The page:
I read an interesting study the other day that examined the efficacy of worker guidance systems on the assembly line (who doesn’t love a little light reading on a Sunday afternoon?). One of the findings that really stood out to me was that the adoption rate of these technologies is greatly increased if workers are involved in their development, and their use is voluntary.
This got me thinking – how often are we asking for input on product content from the people who really matter? I’d be willing to bet that, for many manufacturing and MRO operations, the answer is, well … never.
This is a major oversight.
Far too often, either by force of habit or omission, we fail to consult the most important stakeholders when it comes to work instructions – the people who actually have to use them. Because who is better positioned to assess the quality, efficacy and accuracy of any work instructions, no matter what form they take, than the people who spend their working lives carrying out the exact tasks and processes those work instructions are intended to describe?
Far too often we see a disconnect between the teams who create and the teams who execute. Unauthorized workarounds are common – people always find hacks, and those hacks tend to be passed peer-to-peer among the community of people who actually have to do stuff. And those workarounds often exist purely because of shortcomings in the officially sanctioned instructional material.
Work instructions should be the material workers rely on to be successful. So by inviting your workers to collaborate on the development of the material, you’re allowing them to help shape the tools they’ll be using every day, making them stronger, more effective, and more invested. A walled-off approach to work instruction development represents a major missed opportunity to incorporate the expert skills vested in the workforce into work instructions which actually, well, work.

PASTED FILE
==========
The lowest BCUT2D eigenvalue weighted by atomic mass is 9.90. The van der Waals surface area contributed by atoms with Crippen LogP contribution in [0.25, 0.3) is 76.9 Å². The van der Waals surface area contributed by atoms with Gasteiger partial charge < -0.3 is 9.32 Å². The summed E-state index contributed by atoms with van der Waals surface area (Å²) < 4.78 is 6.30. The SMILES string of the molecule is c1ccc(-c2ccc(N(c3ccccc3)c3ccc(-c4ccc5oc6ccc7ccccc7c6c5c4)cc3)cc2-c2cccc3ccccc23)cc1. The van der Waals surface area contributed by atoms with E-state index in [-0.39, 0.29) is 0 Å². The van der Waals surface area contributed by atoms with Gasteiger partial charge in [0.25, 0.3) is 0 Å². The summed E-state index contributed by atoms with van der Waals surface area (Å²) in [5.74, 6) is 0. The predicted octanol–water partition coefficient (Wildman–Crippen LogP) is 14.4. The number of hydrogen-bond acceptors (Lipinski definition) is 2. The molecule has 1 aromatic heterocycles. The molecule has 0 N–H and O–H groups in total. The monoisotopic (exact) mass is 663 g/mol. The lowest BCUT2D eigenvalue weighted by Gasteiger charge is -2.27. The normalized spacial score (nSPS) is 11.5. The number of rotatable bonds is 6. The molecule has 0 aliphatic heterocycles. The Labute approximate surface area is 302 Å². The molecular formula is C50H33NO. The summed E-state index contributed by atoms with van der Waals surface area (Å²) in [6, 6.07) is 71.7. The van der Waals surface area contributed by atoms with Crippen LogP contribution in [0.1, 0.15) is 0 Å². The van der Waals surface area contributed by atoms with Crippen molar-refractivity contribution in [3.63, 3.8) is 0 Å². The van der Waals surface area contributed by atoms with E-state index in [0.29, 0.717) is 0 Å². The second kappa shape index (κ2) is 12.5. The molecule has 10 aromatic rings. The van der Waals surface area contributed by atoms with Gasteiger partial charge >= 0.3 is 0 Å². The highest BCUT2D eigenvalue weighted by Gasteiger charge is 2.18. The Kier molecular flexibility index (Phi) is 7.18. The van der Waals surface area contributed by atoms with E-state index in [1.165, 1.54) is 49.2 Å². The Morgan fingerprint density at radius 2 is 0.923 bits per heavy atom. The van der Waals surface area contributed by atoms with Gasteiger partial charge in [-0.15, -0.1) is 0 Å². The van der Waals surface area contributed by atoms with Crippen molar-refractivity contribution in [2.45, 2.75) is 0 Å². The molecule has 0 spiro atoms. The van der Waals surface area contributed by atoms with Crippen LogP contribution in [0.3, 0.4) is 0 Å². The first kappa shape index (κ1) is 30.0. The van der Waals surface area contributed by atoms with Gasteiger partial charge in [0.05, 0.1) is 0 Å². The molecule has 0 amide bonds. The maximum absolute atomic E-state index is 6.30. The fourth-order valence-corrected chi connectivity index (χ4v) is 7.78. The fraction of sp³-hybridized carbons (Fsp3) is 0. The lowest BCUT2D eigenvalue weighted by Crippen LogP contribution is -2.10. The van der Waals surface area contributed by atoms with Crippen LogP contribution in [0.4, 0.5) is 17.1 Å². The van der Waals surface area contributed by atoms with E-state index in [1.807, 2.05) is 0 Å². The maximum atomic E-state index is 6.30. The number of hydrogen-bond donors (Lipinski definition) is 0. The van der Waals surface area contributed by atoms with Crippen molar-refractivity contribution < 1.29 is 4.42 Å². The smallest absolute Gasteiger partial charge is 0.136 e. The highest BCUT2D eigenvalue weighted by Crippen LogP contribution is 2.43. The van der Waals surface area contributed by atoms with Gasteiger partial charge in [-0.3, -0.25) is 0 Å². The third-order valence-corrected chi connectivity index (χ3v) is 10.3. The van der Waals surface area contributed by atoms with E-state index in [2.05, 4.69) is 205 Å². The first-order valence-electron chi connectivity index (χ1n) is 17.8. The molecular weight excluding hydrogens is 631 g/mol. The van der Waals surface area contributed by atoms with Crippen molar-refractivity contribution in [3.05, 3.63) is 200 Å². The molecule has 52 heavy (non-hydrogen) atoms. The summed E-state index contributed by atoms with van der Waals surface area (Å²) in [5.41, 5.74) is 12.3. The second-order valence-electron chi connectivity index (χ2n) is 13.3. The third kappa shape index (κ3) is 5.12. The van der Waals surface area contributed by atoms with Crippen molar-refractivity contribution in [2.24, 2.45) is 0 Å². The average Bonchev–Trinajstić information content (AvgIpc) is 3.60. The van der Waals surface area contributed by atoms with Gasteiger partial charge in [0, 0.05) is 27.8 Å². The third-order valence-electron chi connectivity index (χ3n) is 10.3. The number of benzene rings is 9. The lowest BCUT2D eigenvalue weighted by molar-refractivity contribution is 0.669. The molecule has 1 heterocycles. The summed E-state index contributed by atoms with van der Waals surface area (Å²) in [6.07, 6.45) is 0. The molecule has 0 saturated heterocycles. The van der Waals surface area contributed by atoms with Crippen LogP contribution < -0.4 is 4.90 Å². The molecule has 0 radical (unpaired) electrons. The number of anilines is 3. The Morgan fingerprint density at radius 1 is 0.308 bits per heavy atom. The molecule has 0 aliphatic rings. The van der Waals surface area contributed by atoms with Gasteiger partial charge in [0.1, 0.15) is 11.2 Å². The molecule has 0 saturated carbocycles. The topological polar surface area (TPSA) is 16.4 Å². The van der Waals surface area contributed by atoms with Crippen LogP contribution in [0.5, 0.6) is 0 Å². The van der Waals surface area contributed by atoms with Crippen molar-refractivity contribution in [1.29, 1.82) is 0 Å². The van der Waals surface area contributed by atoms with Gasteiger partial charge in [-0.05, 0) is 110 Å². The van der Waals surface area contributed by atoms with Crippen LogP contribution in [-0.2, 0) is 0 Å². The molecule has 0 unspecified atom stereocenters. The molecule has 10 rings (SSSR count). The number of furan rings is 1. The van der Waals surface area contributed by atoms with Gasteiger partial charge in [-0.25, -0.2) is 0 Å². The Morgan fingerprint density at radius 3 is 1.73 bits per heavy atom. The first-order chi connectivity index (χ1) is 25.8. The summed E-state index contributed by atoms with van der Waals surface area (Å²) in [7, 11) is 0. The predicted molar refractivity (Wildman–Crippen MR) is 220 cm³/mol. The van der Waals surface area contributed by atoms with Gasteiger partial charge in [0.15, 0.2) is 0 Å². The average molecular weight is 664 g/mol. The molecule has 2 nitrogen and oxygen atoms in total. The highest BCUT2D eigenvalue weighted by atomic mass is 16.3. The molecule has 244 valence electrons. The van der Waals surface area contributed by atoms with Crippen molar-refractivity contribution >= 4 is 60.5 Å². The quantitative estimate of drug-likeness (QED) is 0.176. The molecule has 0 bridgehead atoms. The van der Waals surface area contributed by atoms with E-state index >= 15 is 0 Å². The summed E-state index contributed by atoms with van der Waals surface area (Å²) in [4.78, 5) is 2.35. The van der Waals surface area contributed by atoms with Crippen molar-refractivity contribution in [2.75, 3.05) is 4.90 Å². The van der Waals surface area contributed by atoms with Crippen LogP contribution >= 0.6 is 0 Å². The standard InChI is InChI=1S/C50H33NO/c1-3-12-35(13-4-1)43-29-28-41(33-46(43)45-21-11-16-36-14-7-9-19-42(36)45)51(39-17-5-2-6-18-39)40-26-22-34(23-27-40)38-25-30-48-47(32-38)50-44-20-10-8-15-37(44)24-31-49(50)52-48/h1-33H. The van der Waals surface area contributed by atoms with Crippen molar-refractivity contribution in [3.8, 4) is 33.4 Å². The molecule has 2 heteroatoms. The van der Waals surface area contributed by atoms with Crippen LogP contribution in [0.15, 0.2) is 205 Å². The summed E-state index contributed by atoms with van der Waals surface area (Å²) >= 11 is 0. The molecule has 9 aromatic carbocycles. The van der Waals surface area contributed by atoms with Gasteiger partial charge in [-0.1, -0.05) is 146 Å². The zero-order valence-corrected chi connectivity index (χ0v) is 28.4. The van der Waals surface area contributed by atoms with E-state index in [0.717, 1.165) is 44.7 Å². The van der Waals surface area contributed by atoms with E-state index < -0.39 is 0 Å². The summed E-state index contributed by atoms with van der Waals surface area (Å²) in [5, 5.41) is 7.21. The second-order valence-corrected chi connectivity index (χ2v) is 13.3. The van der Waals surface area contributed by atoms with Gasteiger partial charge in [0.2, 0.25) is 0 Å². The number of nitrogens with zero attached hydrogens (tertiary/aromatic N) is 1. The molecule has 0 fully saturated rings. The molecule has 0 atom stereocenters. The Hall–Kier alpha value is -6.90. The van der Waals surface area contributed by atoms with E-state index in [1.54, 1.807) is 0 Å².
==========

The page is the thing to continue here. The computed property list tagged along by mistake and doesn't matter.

If you enable a collaborative feedback channel between workers and content developers, you can extract and include realistic best practices, increasing efficiencies and performance not only of the present workforce, but of the future workforce, who will use these work instructions in training, on the floor and in the field for years to come.
Collaboration also gives content developers the chance to capture and incorporate critical institutional knowledge in work instructions, before it’s lost as experienced employees retire or move on. It creates a sense of ownership which will lead to greater adoption rates, and it gives you the buy-in you need to ensure that workers are voluntarily using the work instructions you supply them, improving consistency and quality throughout the product lifecycle. If you give workers a tool that actually helps rather than hinders them, you’d be surprised to find how much they want to use it!
Here are a couple of issues worth considering:
All of these capabilities can help you capture essential feedback, make your operational teams more invested and aligned, and drive serious improvements in success rates.
So here’s my question to you: when last did you ask your workers about their experience with the work instructions available to them? Don’t you think they may have something to say?